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The Importance Of Mentors
by Deborah Carraro -- March 8, 2006
All the successful people I have ever known have had a mentor at some point in their life, someone who taught them and encouraged them to take risks with new experiences. I owe a great deal to the mentors in my life - Richard Ford, Krissy Jackson, Julie Hunt and more!

I've also worked closely with kids as a mentor.  Here's a bit of history...

 

Deborah Carraro

 
I spent my high school and university years working as a mentor in an Emerging Technologies Program. When I work with kids, I use just one basic principle: I never do anything for them that they could do for themselves. I act as a resource and work to wake kids up to their passions. I cannot give them passion, and I do not give them any answers. They must find passion and answers themselves.

When working with kids, we focus on answering these questions:
  • What do you want?
  • What do you have?
  • What do you need?
  • Where are you going to get it?
  • What will you do with it?

What do you want? What someone wants is a good indicator of who they are as an individual. We work to get what we want. Where we work, what we study in order to do that work, who we work with, and what we think about, all create and change our personality.

This is where creating passion comes in. It is the passion to get what you want, and to learn and create that motivates people. By finding out what kids want to do, and then supporting them in every way possible, I facilitate their own learning process. I ask questions to help them find out what they want to do. I encourage them to explore for themselves ways to get what they want. I help them figure out what they want to learn. As I see it, a mentor should transfer responsibility for what has to be learned to the student, because when the student take on the responsibility, they will go beyond what anyone expects.

What do you have? Determining your strengths, talents and skills, whether you're working alone or in a group, is the launch pad for all discovery. Determine what you have within the group itself and work together to share those skills. Knowing what you have is key to knowing what you need.

What do you need? An important step in any project is determining the gap between the resources and information you already have and those that you need to complete the project.

A good mentor can accommodate different learning styles and abilities. The self-directed learners take off at their own pace, once they've been given a start. The ones that need a little or a lot of coaching get what they need because the mentor has time to give it. When I work with large groups, I just move from group to group as the students work, judging the emotional tone of the unit and giving encouragement or guidance as required.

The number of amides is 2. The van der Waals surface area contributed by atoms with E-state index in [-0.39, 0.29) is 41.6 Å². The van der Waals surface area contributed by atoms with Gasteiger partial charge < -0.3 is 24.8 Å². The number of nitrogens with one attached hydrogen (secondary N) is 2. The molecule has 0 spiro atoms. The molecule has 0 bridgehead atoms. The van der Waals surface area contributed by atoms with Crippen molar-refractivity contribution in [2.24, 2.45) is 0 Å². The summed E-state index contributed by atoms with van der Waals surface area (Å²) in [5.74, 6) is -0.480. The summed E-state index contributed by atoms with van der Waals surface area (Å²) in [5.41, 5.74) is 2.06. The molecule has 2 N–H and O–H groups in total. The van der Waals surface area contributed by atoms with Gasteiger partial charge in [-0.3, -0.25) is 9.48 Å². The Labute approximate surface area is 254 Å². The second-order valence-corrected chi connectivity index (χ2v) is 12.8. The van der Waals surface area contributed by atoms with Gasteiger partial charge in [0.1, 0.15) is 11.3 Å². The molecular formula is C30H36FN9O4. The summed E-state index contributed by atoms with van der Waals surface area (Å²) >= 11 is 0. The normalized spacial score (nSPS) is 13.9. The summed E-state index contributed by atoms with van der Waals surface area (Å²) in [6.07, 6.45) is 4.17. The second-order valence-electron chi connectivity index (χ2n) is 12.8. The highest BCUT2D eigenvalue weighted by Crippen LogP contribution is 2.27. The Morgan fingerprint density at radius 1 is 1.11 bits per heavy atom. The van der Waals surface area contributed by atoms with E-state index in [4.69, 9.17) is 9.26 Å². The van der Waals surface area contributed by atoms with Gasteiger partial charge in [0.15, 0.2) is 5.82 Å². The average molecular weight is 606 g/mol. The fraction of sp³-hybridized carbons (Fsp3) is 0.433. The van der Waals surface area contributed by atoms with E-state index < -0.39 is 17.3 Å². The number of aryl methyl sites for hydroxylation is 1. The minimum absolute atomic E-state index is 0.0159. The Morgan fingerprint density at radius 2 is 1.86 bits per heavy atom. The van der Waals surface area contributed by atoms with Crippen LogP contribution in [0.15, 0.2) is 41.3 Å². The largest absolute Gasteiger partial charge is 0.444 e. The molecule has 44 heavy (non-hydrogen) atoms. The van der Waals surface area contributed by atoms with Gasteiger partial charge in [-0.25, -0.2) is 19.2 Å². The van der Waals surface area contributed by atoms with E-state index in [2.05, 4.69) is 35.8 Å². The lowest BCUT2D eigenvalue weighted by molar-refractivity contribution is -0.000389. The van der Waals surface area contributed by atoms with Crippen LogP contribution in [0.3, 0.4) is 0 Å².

Where are you going to get it? Once you know what you have and know what you need, the next task is to figure out how to access the resources that you need. If you're mentoring a group, often, the information is there in the group. By asking and learning from each other, kids develop trust and confidence. With this confidence, they find it easier to admit that they don't know all the answers, and easier to approach other sources outside the group for help. This gives them great self-assurance and leads them to try an even bigger project next time. Every time they take on a new challenge, they learn something about the world and about themselves.

What will you do with it? Now that you have all the skills and have worked to learn new ones, what will you do with your new found talents? I mentored around emerging technologies, helping kids become passionate about the internet and giving them the resources to learn how to design web pages. The kids I worked with, went on to do web design for real clients. They continued their learning on the job. They developed language and presentation skills, they learned how to interact with clients and meet deadlines, but most important they learned how to share expertise and how to find what they needed. They learned to be mentors and find mentors.

Every time the students met a client or made a presentation of a completed project, they were performing. Performance changes you. It is one of the milestones of life that I think everyone should experience. Practice is fine, but actually getting up and demonstrating what you have learned, be it a piano concerto or your own first Web site, is a life-changing experience. The more performance opportunities we create for kids, the more we help them find what they want, the more they will change, grow and take responsibility for their own lives.


Deborah Carraro
Copyright 2006
All Rights Reserved
 
About the Author
Deborah Carraro is the Founder and Owner of Vascorp VA Services. Vascorp VA Services is the virtual support specialty company for solo professionals and entrepreneurs. We work late so you don’t have to! Vascorp brings you the very best in virtual assistant services: shopping cart integration, affiliate program management, web design, eBook design, desktop publishing, business consulting services and more! She publishes a monthly newsletter Vascorp VA Advantage. To subscribe or find out more, please visit http://www.vascorp.com/va.

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